Media Contact
Rich Batten
Colorado Department of Human Services
303.866.3808
Maggie Spain
The Bawmann Group
303.320.7790

June 25, 2008

Co-Parenting Brings Success to Colorado Families

Families should always strive to use co-parenting techniques to ensure a healthy and balanced familial environment. However, when separation and divorce become a reality, co-parenting and the dedication from both parents to remain active in their children’s lives becomes crucial. Colorado dads know the importance of being there for their kids and should make a commitment to do so no matter the circumstances.

Divorce doesn’t mean goodbye. It’s important to realize that separation from a spouse doesn’t have to mean the division of a family as a whole. Studies show that parents who divorce but make a commitment to cooperate as parents have a positive impact on their children’s lives.

The following are suggestions from Lois V. Nightingale, Ph.D., clinical psychologist and author of My Parents Still Love Me Even Though They're Getting Divorced, on how to help your child navigate a divorce.

1. BE HONEST. Don't lead your child to believe "Mom/Dad's away on business" or "everything is going to be wonderful". Children are very perceptive. They know if a parent is trying to hide something, even if the purpose is to spare their feelings. Children need simple, straightforward answers they can understand, that don’t place blame or make anyone the bad guy.

2. LET YOUR CHILD KNOW IT IS NOT THEIR FAULT. All children assume they may be responsible for their parents break-up. Children need to be gently reassured repeatedly over the first couple of years that the divorce is an adult decision having nothing to do with them or their behavior.

3. LISTEN QUIETLY. Children have many questions, feelings, assumptions and concerns about divorce. Many parents find it difficult to just sit quietly and listen to their children talk without trying to interrupt with a "fix-it" statement. Children need to feel that they are being listened to with quiet patience and undivided attention.

4. LET YOUR CHILD KNOW however they respond to the divorce is OK. Many children hide their feelings of sadness, grief, anger or confusion because they are afraid expressing these feelings will upset their parents. Children need to know all their feelings are acceptable.

5. LET YOUR CHILD KNOW IT IS NORMAL for them to want their parents to get back together again. Children can feel ashamed about this very normal wish. Explain to your child that after a divorce it is very unlikely that people ever get back together, but their wish for reconciliation is very normal.

6. REASSURE your child of personal safety. Many children are concerned that if their parents divorce there will not be enough food, shelter or clothing for them.

7. ASK YOUR CHILD about their friends whose parents are divorced. This is a good way to learn of your child's fears and assumptions about divorced parents. It also gives you the opportunity to clear up any misconceptions and remind them that other children have gone through what they are now going through.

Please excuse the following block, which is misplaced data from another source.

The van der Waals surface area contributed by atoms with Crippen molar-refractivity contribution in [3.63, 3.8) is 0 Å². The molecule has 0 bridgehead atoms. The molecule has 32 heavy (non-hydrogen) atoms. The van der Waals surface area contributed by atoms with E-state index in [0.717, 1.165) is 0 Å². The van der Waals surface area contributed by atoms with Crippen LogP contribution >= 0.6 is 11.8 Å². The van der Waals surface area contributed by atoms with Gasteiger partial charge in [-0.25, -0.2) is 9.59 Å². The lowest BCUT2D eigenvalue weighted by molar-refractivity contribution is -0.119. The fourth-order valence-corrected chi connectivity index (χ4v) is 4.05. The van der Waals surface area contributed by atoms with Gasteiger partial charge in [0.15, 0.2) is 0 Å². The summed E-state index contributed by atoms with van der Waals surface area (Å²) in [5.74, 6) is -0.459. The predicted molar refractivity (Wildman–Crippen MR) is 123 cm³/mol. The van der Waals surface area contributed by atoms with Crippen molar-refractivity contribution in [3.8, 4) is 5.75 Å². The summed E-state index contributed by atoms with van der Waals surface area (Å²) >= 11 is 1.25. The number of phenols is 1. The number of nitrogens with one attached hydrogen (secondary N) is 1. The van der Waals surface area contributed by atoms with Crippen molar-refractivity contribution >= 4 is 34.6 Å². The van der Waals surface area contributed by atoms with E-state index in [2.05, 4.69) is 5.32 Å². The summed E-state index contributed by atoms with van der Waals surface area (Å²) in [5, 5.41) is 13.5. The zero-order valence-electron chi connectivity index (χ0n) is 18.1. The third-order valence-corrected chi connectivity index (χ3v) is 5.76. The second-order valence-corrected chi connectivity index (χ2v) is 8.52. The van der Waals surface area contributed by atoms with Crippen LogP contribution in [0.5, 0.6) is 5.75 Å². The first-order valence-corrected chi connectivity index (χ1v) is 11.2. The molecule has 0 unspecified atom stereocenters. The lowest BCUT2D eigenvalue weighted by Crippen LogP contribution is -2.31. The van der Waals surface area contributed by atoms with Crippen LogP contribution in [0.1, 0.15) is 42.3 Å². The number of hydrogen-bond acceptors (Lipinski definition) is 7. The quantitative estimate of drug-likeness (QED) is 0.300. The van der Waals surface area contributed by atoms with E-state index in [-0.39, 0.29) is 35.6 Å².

8. DON'T put your child in the middle or try to make them take sides. Don't say anything about your ex in earshot of your child. Don't have your child carry messages to your ex. Children need to be able to love both parents. If one parent is disapproving of affection a child expresses toward the other parent, the child will begin to withdraw, become dishonest or depressed.

9. SPEND TIME with caring friends. Having a supportive network can protect your child from becoming your confidant and feeling responsible for your emotional well-being. It can also give you a higher frustration tolerance for the normal everyday things kids do.

10. READ a book on divorce for children together and then discuss. This will help you explain important facts to your child and help them formulate questions they might otherwise not have words for.

“As fathers we have to remember our children come first,” said Rich Batten, fatherhood specialist with the Colorado Department of Human Services. “Saying hurtful things or laying blame on the mother of your child might make you feel better, but it is inappropriate and puts your child in the middle of an argument they don’t deserve to be involved in. As a father, your goal is to lesson the negative impact of the separation or divorce and do everything you can to co-parent successfully.”

In October 2006, the Colorado Department of Human Services, Colorado Works Division was awarded a $10 million federal grant over five years to strengthen father/child relationships and improve parenting. Colorado is one of two locations nationwide, including Washington, D.C., to receive this federal community access grant. The Responsible Fatherhood Initiative distributes more than $1.1 million in community awards to state, community and faith based organizations to assist in providing direct services to fathers and families. Awards of up to $50,000 are distributed per program per fiscal year. For more information on a fatherhood program in your community, please visit www.coloradodads.com.